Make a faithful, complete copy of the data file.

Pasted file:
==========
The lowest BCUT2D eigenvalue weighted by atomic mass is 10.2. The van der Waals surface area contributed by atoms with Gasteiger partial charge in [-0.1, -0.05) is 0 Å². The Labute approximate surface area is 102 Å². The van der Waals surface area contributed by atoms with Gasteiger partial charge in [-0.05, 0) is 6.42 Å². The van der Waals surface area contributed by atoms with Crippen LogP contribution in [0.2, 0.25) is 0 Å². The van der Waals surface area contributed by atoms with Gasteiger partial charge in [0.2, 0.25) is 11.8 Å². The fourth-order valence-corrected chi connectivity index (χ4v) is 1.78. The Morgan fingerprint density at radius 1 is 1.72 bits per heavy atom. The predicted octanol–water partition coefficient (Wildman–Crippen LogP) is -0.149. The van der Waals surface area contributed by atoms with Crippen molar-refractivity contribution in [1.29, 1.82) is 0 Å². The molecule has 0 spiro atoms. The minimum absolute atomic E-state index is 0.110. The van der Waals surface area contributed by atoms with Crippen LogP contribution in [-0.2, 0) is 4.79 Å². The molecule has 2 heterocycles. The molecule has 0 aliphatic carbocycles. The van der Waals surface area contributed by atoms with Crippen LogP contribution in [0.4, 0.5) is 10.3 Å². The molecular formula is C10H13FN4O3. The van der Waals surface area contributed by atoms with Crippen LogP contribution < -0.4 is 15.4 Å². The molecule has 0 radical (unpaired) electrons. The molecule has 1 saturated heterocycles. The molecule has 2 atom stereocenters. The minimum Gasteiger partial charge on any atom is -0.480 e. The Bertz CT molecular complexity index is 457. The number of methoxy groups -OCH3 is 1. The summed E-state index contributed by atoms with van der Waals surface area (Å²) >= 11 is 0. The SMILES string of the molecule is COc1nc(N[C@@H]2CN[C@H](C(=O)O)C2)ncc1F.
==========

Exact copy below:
The lowest BCUT2D eigenvalue weighted by atomic mass is 10.2. The van der Waals surface area contributed by atoms with Gasteiger partial charge in [-0.1, -0.05) is 0 Å². The Labute approximate surface area is 102 Å². The van der Waals surface area contributed by atoms with Gasteiger partial charge in [-0.05, 0) is 6.42 Å². The van der Waals surface area contributed by atoms with Crippen LogP contribution in [0.2, 0.25) is 0 Å². The van der Waals surface area contributed by atoms with Gasteiger partial charge in [0.2, 0.25) is 11.8 Å². The fourth-order valence-corrected chi connectivity index (χ4v) is 1.78. The Morgan fingerprint density at radius 1 is 1.72 bits per heavy atom. The predicted octanol–water partition coefficient (Wildman–Crippen LogP) is -0.149. The van der Waals surface area contributed by atoms with Crippen molar-refractivity contribution in [1.29, 1.82) is 0 Å². The molecule has 0 spiro atoms. The minimum absolute atomic E-state index is 0.110. The van der Waals surface area contributed by atoms with Crippen LogP contribution in [-0.2, 0) is 4.79 Å². The molecule has 2 heterocycles. The molecule has 0 aliphatic carbocycles. The van der Waals surface area contributed by atoms with Crippen LogP contribution in [0.4, 0.5) is 10.3 Å². The molecular formula is C10H13FN4O3. The van der Waals surface area contributed by atoms with Crippen LogP contribution < -0.4 is 15.4 Å². The molecule has 0 radical (unpaired) electrons. The molecule has 1 saturated heterocycles. The molecule has 2 atom stereocenters. The minimum Gasteiger partial charge on any atom is -0.480 e. The Bertz CT molecular complexity index is 457. The number of methoxy groups -OCH3 is 1. The summed E-state index contributed by atoms with van der Waals surface area (Å²) >= 11 is 0. The SMILES string of the molecule is COc1nc(N[C@@H]2CN[C@H](C(=O)O)C2)ncc1F.